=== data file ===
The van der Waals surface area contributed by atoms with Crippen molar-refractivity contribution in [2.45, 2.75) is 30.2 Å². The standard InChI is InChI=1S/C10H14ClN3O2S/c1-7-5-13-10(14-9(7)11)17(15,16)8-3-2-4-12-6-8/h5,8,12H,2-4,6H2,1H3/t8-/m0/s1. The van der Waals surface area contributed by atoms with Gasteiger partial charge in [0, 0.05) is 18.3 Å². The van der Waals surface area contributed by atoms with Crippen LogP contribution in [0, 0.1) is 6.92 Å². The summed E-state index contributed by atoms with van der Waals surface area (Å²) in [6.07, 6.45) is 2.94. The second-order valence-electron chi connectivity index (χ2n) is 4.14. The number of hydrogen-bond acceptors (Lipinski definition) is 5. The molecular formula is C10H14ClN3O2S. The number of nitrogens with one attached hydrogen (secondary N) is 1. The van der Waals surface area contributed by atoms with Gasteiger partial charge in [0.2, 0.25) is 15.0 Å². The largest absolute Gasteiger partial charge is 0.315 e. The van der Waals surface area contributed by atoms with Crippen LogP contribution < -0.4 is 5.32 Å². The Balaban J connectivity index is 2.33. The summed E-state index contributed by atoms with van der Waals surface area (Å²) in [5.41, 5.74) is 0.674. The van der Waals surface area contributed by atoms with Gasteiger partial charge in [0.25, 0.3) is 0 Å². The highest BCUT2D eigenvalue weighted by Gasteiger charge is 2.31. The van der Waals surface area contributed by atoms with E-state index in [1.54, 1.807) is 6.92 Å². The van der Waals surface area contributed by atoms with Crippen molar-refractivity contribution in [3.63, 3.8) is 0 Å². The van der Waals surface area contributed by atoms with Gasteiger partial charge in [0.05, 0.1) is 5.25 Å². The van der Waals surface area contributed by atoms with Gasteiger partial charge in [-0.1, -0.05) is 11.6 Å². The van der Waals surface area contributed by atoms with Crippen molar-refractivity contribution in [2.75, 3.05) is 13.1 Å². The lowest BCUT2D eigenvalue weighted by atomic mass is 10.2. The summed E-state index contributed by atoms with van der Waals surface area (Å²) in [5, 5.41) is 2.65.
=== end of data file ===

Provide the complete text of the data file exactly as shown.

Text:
The van der Waals surface area contributed by atoms with Crippen molar-refractivity contribution in [2.45, 2.75) is 30.2 Å². The standard InChI is InChI=1S/C10H14ClN3O2S/c1-7-5-13-10(14-9(7)11)17(15,16)8-3-2-4-12-6-8/h5,8,12H,2-4,6H2,1H3/t8-/m0/s1. The van der Waals surface area contributed by atoms with Gasteiger partial charge in [0, 0.05) is 18.3 Å². The van der Waals surface area contributed by atoms with Crippen LogP contribution in [0, 0.1) is 6.92 Å². The summed E-state index contributed by atoms with van der Waals surface area (Å²) in [6.07, 6.45) is 2.94. The second-order valence-electron chi connectivity index (χ2n) is 4.14. The number of hydrogen-bond acceptors (Lipinski definition) is 5. The molecular formula is C10H14ClN3O2S. The number of nitrogens with one attached hydrogen (secondary N) is 1. The van der Waals surface area contributed by atoms with Gasteiger partial charge in [0.2, 0.25) is 15.0 Å². The largest absolute Gasteiger partial charge is 0.315 e. The van der Waals surface area contributed by atoms with Crippen LogP contribution < -0.4 is 5.32 Å². The Balaban J connectivity index is 2.33. The summed E-state index contributed by atoms with van der Waals surface area (Å²) in [5.41, 5.74) is 0.674. The van der Waals surface area contributed by atoms with Gasteiger partial charge in [0.25, 0.3) is 0 Å². The highest BCUT2D eigenvalue weighted by Gasteiger charge is 2.31. The van der Waals surface area contributed by atoms with E-state index in [1.54, 1.807) is 6.92 Å². The van der Waals surface area contributed by atoms with Crippen molar-refractivity contribution in [3.63, 3.8) is 0 Å². The van der Waals surface area contributed by atoms with Gasteiger partial charge in [0.05, 0.1) is 5.25 Å². The van der Waals surface area contributed by atoms with Gasteiger partial charge in [-0.1, -0.05) is 11.6 Å². The van der Waals surface area contributed by atoms with Crippen molar-refractivity contribution in [2.75, 3.05) is 13.1 Å². The lowest BCUT2D eigenvalue weighted by atomic mass is 10.2. The summed E-state index contributed by atoms with van der Waals surface area (Å²) in [5, 5.41) is 2.65.